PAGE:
When we last saw Albert Schmidt Esq. (“Schmidtie” to all near and dear), he had been expelled from paradise: his love Carrie, the Puerto Rican waitress 40 years his junior, had taken up with a blond giant nearer her age and possibly the father of her baby - assuming it isn’t Schmidt. Meanwhile, his only confirmed child, Charlotte, had proposed a truce in their perennially strained relations, which Schmidt accepted, despite its obliging him to resume dealings with her repulsive husband and her mother-in-law-cum-psychiatrist, whose life’s work has been turning Charlotte decisively against Schmidt.
The curtain rises on Schmidt Steps Back some 13 years later: New Year’s Eve 2008, the dawn of the age of Obama. Schmidt’s affection for the young president-elect is boundless, and as he imagines a better day for his country, he dares to hope there’s one for him too. It so happens Schmidtie is readying his Hamptons house for the visit of a lady from Paris: the irresistible Alice Verplanck, widow of his former law partner and surely a more appropriate prospect for a man now seventy-eight. But there’s a history, and it’s complicated. In fact, Schmidt hasn’t seen Alice since the summer of 1995, when he behaved like a brute upon discovering a betrayal of sorts and pronounced her unworthy of his unstinting love and commitment. Alice is finally ready to forgive him, but she still doubts that Schmidtie can ever be content. She demands that he think long and hard about their past, and while he’s at it Schmidtie finds himself also reviewing the reversals and tragedies that have brought him to an unimagined isolation and loneliness. With no family he can claim but Carrie, now married and expecting a second child, and only two real friends left - his college roommate Gil Blackman and the irrepressible billionaire Mike Mansour - Schmidt sees in Alice’s impending visit his last chance, before the sun sets on the Hamptons, for a life that is more than merely staying alive.
What did you love best about Schmidt Steps Back?
Extremely well narrated.
What did you like best about this story?
The setting both on the East Coast of the US and in Paris. The internal travails of the main character.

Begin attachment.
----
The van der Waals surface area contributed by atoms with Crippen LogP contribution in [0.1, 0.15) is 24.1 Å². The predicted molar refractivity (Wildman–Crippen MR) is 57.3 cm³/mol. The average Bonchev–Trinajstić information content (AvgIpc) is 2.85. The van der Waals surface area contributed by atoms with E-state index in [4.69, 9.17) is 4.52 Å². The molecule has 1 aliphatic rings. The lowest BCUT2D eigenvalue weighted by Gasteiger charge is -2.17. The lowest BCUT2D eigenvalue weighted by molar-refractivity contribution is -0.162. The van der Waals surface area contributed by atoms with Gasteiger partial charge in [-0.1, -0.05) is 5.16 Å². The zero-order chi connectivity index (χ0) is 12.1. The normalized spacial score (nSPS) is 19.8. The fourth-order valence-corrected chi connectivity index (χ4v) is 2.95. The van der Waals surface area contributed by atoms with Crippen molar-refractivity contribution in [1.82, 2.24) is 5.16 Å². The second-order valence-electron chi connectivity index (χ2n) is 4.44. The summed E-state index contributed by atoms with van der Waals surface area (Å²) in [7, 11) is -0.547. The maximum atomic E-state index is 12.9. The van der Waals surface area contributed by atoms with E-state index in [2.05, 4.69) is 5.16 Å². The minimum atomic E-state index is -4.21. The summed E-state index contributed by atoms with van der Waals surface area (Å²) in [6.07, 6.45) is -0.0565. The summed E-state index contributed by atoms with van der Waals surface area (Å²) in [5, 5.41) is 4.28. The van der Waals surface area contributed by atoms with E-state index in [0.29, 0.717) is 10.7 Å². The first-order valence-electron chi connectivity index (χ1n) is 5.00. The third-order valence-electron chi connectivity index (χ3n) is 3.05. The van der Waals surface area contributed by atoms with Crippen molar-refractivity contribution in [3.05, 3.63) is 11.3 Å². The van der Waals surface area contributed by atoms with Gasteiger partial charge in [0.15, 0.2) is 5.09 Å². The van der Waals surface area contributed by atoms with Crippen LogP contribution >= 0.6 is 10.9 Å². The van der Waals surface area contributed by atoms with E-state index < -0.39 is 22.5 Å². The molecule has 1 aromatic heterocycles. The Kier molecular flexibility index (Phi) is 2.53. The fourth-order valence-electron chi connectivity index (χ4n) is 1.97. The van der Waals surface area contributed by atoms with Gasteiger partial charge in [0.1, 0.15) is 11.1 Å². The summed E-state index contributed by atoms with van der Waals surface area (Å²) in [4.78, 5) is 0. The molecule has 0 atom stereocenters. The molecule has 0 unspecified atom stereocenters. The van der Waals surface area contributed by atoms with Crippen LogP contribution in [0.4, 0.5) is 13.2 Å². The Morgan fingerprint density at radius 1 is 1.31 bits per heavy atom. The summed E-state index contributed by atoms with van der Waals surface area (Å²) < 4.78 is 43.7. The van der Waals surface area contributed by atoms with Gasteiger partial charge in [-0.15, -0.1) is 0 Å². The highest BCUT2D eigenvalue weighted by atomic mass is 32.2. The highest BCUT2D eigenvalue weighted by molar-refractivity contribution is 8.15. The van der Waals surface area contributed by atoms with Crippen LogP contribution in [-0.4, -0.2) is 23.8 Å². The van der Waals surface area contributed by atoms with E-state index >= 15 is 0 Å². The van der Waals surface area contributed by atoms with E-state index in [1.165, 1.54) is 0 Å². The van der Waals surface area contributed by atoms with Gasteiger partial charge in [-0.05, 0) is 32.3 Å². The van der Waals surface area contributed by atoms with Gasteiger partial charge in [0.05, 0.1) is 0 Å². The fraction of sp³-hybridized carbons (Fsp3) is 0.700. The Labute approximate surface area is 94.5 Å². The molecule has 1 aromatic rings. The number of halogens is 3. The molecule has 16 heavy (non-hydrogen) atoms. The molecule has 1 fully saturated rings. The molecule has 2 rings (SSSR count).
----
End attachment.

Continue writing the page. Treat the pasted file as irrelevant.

What does George Guidall bring to the story that you wouldn’t experience if you just read the book?
It makes the entire story a lot more powerful, and humane...
If you could take any character from Schmidt Steps Back out to dinner, who would it be and why?
Mike Massour. He is one fascinating, funny character.
What made the experience of listening to Schmidt Steps Back the most enjoyable?
I loved the first Schmidt book (About Schmidt) and would strongly suggest that this one get listened to first. Both are very compelling and, as an old man with a somewhat jaded past, I identified with Schmidt in many ways. George Guidall is the most masterful reader and interpreter of these audiobooks in the business today. When I choose a book, I will always buy it if George is the reader.
Who was your favorite character and why?
Schmidt, of course. I am him in many ways; there were some life lessons for me in this book.
Have you listened to any of George Guidall’s other performances before? How does this one compare?
Many...this was among the best. The Dark Tower books were stupendous and all of the Vince Flynn books that he has read and truly amazing and involving. I love this guy!
Was this a book you wanted to listen to all in one sitting?
No way to do that.
Any additional comments?
Keepem' coming, Begley.